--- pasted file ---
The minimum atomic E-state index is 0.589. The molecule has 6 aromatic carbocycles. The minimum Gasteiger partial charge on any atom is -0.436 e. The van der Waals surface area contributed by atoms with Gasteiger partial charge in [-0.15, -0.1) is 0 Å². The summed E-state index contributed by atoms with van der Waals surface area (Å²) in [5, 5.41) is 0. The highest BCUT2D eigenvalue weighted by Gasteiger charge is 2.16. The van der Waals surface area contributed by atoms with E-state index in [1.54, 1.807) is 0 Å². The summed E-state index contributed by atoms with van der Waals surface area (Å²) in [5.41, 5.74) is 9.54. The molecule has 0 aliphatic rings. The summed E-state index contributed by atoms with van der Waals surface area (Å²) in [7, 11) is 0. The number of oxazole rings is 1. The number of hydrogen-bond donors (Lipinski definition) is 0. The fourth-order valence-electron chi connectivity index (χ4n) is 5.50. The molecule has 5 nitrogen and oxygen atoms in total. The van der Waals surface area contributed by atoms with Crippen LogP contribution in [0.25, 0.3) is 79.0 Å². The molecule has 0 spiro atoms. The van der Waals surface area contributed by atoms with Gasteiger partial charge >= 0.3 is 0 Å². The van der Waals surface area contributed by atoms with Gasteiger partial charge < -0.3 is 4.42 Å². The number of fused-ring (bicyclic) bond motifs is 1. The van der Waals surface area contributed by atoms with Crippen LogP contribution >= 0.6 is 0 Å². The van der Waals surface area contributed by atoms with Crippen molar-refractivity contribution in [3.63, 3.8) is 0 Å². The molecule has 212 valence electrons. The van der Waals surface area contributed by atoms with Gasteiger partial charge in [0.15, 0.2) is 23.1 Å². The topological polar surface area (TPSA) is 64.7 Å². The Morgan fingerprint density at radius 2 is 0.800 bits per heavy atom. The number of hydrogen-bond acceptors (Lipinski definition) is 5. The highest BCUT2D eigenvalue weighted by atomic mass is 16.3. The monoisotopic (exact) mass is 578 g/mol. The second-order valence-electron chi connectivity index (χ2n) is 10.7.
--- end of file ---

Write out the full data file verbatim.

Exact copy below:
The minimum atomic E-state index is 0.589. The molecule has 6 aromatic carbocycles. The minimum Gasteiger partial charge on any atom is -0.436 e. The van der Waals surface area contributed by atoms with Gasteiger partial charge in [-0.15, -0.1) is 0 Å². The summed E-state index contributed by atoms with van der Waals surface area (Å²) in [5, 5.41) is 0. The highest BCUT2D eigenvalue weighted by Gasteiger charge is 2.16. The van der Waals surface area contributed by atoms with E-state index in [1.54, 1.807) is 0 Å². The summed E-state index contributed by atoms with van der Waals surface area (Å²) in [5.41, 5.74) is 9.54. The molecule has 0 aliphatic rings. The summed E-state index contributed by atoms with van der Waals surface area (Å²) in [7, 11) is 0. The number of oxazole rings is 1. The number of hydrogen-bond donors (Lipinski definition) is 0. The fourth-order valence-electron chi connectivity index (χ4n) is 5.50. The molecule has 5 nitrogen and oxygen atoms in total. The van der Waals surface area contributed by atoms with Crippen LogP contribution in [0.25, 0.3) is 79.0 Å². The molecule has 0 spiro atoms. The van der Waals surface area contributed by atoms with Gasteiger partial charge >= 0.3 is 0 Å². The van der Waals surface area contributed by atoms with Gasteiger partial charge < -0.3 is 4.42 Å². The number of fused-ring (bicyclic) bond motifs is 1. The van der Waals surface area contributed by atoms with Crippen LogP contribution >= 0.6 is 0 Å². The van der Waals surface area contributed by atoms with Crippen molar-refractivity contribution in [3.63, 3.8) is 0 Å². The molecule has 212 valence electrons. The van der Waals surface area contributed by atoms with Gasteiger partial charge in [0.15, 0.2) is 23.1 Å². The topological polar surface area (TPSA) is 64.7 Å². The Morgan fingerprint density at radius 2 is 0.800 bits per heavy atom. The number of hydrogen-bond acceptors (Lipinski definition) is 5. The highest BCUT2D eigenvalue weighted by atomic mass is 16.3. The monoisotopic (exact) mass is 578 g/mol. The second-order valence-electron chi connectivity index (χ2n) is 10.7.